Skip Navigation

Art History Lecture Focuses on Calligraphy and Asian Cinema

May 2, 2012

Abé Mark Nornes will lecture on the ubiquity of calligraphy in the cinema of East Asia in a presentation entitled “Translating Calligraphy” at 5 p.m. on Thursday, May 10 in the Carleton College Weitz Center for Creativity, Room 236. This event is free and open to the public.

Although calligraphy and cinema may, at first glance, appear to be radically different art forms, Nornes argues that in East Asia the two artistic genres have an intimate relationship, and one which helps to tie Korean, Japanese, and Chinese films together to create a regional cinema. He argues that both cinema and calligraphy are built from records of the human body moving in time and space. Given the importance of calligraphy, how is one to go about subtitling a calligraphic script, attaching dull print letters to a text whose visual form is central to its meaning? Nornes will address this and other questions in his presentation.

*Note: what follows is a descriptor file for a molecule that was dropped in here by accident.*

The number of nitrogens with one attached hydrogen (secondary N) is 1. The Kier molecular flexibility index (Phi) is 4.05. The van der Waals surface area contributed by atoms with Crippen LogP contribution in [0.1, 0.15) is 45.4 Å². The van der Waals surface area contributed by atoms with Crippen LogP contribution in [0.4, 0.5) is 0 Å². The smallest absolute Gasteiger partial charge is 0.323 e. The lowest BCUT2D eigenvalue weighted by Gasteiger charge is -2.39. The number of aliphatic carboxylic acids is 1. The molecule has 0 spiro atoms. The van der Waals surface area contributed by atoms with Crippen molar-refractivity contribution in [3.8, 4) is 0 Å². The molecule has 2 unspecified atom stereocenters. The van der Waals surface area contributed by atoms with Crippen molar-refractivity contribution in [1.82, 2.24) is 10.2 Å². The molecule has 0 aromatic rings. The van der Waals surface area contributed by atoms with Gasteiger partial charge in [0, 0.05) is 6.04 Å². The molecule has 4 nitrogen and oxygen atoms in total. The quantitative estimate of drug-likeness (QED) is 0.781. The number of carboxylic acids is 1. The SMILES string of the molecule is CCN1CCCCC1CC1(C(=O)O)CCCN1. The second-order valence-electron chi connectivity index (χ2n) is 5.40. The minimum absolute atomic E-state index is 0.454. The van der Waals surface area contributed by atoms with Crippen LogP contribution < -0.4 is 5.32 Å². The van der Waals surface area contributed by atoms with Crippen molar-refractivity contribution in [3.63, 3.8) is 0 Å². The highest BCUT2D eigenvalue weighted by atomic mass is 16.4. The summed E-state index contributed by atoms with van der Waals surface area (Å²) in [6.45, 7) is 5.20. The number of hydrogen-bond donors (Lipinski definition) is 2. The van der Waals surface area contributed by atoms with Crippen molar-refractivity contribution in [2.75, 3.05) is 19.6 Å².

Nornes is the Chair of the Department of Screen Arts and Culture and professor in the Department of Asian Languages and Cultures at the University of Michigan. His latest book is A Research Guide to Japanese Cinema Studies (UM Center for Japanese Studies Publication Program, co-written with Aaron Gerow), and previous works include Cinema Babel: Translating Global Cinema (University of Minnesota Press) and Forest of Pressure: Ogawa Shinsuke and Postwar Japanese Documentary Film (Minnesota UP). Nornes was a coordinator for the Yamagata International Documentary Film Festival from 1990-2005. His current projects include an edited volume on the pink cinema of Japan, a reader of Japanese film theory in translation, and an investigation into the curious pleasures of ski porn.

This event is sponsored by the Carleton College Department of Asian Languages and Literatures. For more information or disability accommodations, call (507) 222-5437. The Weitz Center for Creativity is located at 320 East Third Street in Northfield.

Written by Alex Korsunsky '12